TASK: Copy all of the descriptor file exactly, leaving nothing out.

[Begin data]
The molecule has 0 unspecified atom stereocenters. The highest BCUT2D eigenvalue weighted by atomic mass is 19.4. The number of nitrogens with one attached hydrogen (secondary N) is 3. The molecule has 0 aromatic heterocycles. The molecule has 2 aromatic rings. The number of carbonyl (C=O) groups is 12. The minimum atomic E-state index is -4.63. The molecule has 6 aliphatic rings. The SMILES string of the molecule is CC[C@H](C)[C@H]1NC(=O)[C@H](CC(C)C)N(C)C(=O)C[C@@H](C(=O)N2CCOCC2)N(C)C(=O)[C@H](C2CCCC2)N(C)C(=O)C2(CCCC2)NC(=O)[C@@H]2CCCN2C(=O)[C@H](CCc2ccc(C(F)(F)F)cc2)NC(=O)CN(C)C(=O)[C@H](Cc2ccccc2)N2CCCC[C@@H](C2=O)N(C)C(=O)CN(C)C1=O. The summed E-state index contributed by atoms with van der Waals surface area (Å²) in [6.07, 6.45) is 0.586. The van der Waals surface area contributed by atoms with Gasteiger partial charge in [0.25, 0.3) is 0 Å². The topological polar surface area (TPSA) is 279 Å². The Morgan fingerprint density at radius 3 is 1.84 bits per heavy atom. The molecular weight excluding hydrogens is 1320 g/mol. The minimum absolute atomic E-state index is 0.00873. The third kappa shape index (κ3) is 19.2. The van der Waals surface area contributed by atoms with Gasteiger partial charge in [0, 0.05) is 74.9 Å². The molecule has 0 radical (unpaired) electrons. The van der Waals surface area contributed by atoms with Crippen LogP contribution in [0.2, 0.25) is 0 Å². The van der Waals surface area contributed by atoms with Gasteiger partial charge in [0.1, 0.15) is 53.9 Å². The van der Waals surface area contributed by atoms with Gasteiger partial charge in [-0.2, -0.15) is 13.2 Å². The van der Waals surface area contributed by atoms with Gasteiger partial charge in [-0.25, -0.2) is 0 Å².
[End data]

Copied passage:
The molecule has 0 unspecified atom stereocenters. The highest BCUT2D eigenvalue weighted by atomic mass is 19.4. The number of nitrogens with one attached hydrogen (secondary N) is 3. The molecule has 0 aromatic heterocycles. The molecule has 2 aromatic rings. The number of carbonyl (C=O) groups is 12. The minimum atomic E-state index is -4.63. The molecule has 6 aliphatic rings. The SMILES string of the molecule is CC[C@H](C)[C@H]1NC(=O)[C@H](CC(C)C)N(C)C(=O)C[C@@H](C(=O)N2CCOCC2)N(C)C(=O)[C@H](C2CCCC2)N(C)C(=O)C2(CCCC2)NC(=O)[C@@H]2CCCN2C(=O)[C@H](CCc2ccc(C(F)(F)F)cc2)NC(=O)CN(C)C(=O)[C@H](Cc2ccccc2)N2CCCC[C@@H](C2=O)N(C)C(=O)CN(C)C1=O. The summed E-state index contributed by atoms with van der Waals surface area (Å²) in [6.07, 6.45) is 0.586. The van der Waals surface area contributed by atoms with Gasteiger partial charge in [0.25, 0.3) is 0 Å². The topological polar surface area (TPSA) is 279 Å². The Morgan fingerprint density at radius 3 is 1.84 bits per heavy atom. The molecular weight excluding hydrogens is 1320 g/mol. The minimum absolute atomic E-state index is 0.00873. The third kappa shape index (κ3) is 19.2. The van der Waals surface area contributed by atoms with Gasteiger partial charge in [0, 0.05) is 74.9 Å². The molecule has 0 radical (unpaired) electrons. The van der Waals surface area contributed by atoms with Crippen LogP contribution in [0.2, 0.25) is 0 Å². The van der Waals surface area contributed by atoms with Gasteiger partial charge in [0.1, 0.15) is 53.9 Å². The van der Waals surface area contributed by atoms with Gasteiger partial charge in [-0.2, -0.15) is 13.2 Å². The van der Waals surface area contributed by atoms with Gasteiger partial charge in [-0.25, -0.2) is 0 Å².